Morgan’s Raiders’ Last Day in Indiana

Part of a series.

The raiders rode swiftly through Indiana. With little warning of Morgan’s arrival because of his

Wayside marker in New Alsace, Indiana

unpredictable movements, local residents had limited time to prepare. After a short rest near Sunmansville, Indiana, the raiders moved slightly northeast, towards the community of New Alsace.

Today, New Alsace is a tiny community, easy to miss while driving through. However, in July 1863, it was a bustling town with a population of nearly 600 people with many trade shops, hotels, and, perhaps most impressively, 16 taverns. The small community sat on one of the only main routes between southern Indiana and Cincinnati, Ohio.

The raiders were well on their way when the citizens of New Alsace got word of their impending arrival. With just enough time, some of the residents hid their horses in a nearby wooded area. Upon arriving, the raiders entered a tavern owned by Elizabeth Vogelgesang. Elizabeth, a widow, had taken in her niece, Philomena, after the young girl’s parents had died in Kentucky. The two women quickly began to prepare breakfast for the raiders. Philomena stated later that she found the well-mannered men who embodied the ideals of southern politeness impressive. Among the raiders was Philomena’s own brother, though neither had seen each other in the years since their parents passing, and thus did not recognize each other. It would not be till after the end of the war, when her brother began searching for his siblings that they would realize that the young girl serving him pancakes on the morning of July 13 was his sister.

St. Paul Catholic Church in New Alsace, Indiana. Located about 150 yards from where the Yeager Grocery store once sat

Contrasting with the respect given to Ms. Vogelgesang and Philomena, a different story unfolded at the Yaeger grocery store, just across the street. The raiders found Eva Yaeger, a widow as well, alone in the shop. Her husband passed earlier that spring, shortly after hearing the news that their 20-year-old son Henry had perished near Vicksburg while serving in the 83rd Indiana Volunteers. The raiders had no sympathy for Mrs. Yaeger who, in a state of grief, did not try to hide her anger and bitterness towards the Confederate men. They broke open barrels of whiskey, vinegar, and molasses, letting the contents spill out onto the shop floor. An officer finally put a stop to the unruly behavior and ordered the men to leave the shop.

Nearly as quickly as they arrived in the small town, the raiders left, riding east toward Ohio, passing through other small communities such as Dover, Logan, and Bright.

In the larger picture, Indiana remained rather untouched by the flames of war. Though many may argue that Morgan and his men brought the “hard hand” of war to the residents of Southern Indiana, acts of destruction were limited and only along the raiders’ route. Much of the destruction—like burning bridges and other infrastructure—attempted to slow the Union military’s response or temporarily wreck the state’s transportation system. At times, Morgan lost control of his men in Indiana, and they did ransack some communities, taking more than was needed or essential. Morgan’s goal with the raid was not to cause destruction in the northern states. Rather, he hoped to divert the attention of the Army of the Ohio and prevent it from sending reinforcements into Middle and Eastern Tennessee.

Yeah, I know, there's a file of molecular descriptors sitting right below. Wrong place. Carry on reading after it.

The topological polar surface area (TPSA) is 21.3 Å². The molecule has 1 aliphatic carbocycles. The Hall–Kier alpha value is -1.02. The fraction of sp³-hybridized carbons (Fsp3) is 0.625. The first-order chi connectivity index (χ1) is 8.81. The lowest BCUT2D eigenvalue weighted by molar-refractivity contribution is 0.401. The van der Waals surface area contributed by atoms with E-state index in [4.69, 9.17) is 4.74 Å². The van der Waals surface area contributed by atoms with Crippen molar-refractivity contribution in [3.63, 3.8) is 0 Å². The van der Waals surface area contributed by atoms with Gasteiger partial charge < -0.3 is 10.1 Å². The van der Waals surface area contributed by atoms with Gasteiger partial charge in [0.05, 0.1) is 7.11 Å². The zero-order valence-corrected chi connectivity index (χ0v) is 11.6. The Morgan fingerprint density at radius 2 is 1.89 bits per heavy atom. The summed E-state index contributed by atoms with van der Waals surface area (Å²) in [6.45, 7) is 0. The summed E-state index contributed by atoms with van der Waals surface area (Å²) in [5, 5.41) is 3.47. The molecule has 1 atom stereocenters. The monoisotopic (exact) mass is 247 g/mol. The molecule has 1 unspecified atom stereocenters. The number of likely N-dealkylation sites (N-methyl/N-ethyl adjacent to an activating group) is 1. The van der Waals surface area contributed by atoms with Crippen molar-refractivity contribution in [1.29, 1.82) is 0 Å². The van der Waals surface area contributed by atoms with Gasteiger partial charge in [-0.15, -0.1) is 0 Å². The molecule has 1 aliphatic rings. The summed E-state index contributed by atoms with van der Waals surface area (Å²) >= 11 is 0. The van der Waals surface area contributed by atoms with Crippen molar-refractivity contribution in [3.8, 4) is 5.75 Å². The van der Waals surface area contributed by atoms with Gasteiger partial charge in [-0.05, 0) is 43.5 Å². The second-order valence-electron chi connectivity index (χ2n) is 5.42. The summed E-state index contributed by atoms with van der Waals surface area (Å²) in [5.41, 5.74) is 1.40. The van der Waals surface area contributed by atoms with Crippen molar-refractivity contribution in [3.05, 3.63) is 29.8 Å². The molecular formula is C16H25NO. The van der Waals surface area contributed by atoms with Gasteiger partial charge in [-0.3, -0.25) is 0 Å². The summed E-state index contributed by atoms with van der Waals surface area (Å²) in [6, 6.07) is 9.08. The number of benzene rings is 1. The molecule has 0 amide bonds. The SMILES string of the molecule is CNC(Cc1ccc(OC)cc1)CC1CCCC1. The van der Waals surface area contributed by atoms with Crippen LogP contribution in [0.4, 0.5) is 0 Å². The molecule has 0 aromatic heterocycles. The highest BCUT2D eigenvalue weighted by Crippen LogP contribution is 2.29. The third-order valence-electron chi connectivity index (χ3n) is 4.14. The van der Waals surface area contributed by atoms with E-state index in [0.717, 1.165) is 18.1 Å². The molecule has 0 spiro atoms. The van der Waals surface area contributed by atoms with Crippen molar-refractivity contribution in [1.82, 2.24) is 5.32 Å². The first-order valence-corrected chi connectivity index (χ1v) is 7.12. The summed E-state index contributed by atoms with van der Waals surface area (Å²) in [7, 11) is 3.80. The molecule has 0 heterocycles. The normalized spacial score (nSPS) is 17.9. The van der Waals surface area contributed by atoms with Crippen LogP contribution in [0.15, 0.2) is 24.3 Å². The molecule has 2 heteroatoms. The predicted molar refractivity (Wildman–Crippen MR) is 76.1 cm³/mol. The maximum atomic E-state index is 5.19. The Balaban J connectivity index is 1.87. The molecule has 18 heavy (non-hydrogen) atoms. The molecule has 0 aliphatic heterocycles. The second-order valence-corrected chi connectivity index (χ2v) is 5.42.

Map showing New Alsace, Dover, Logan, Bright, and West Harrison, Indiana

Historian Scott Roller writes, “With respect to the personal safety of the inhabitants of the state, Morgan’s men were  compassionate compared to the destruction the Union forces inflicted upon the south.” In some instances, Union soldiers noted that the raid in Indiana was no worse than what they had done. Benjamin Mabrey, near Winchester, Tennessee, wrote to his wife Lou on July 20, 1863, saying in regard to Morgan’s actions that they were “no werse than we serve the sitayns hears… we take everything they have we dont leave the first thing for them to live on thare is lots of them now starving for want of soup to eat.”

Nevertheless, for five days the raiders zigzagged their way across the Hoosier state. Finally reaching the Ohio state line about 11 in the morning on July 13, 1863, Morgan’s columns crossed the Whitewater River, burning the solid oak bridge as the last man set foot in Ohio. Their time in Indiana was over. However, the raid certainly was not, and they would spend the next 13 days in southern Ohio.

3 Responses to Morgan’s Raiders’ Last Day in Indiana

  1. This is probably one of the most historically written articles I’ve read in a long time. Most contributors have a hard time discerning the difference between personal and factual information. If only people would do the research before they write we would all be able to understand who, what, when, why, and where.

    1. Thank you very much for your comment! I am glad you enjoyed the article! Stay tuned as there will be more coming shortly about Morgan and his men as they make their way through Ohio.

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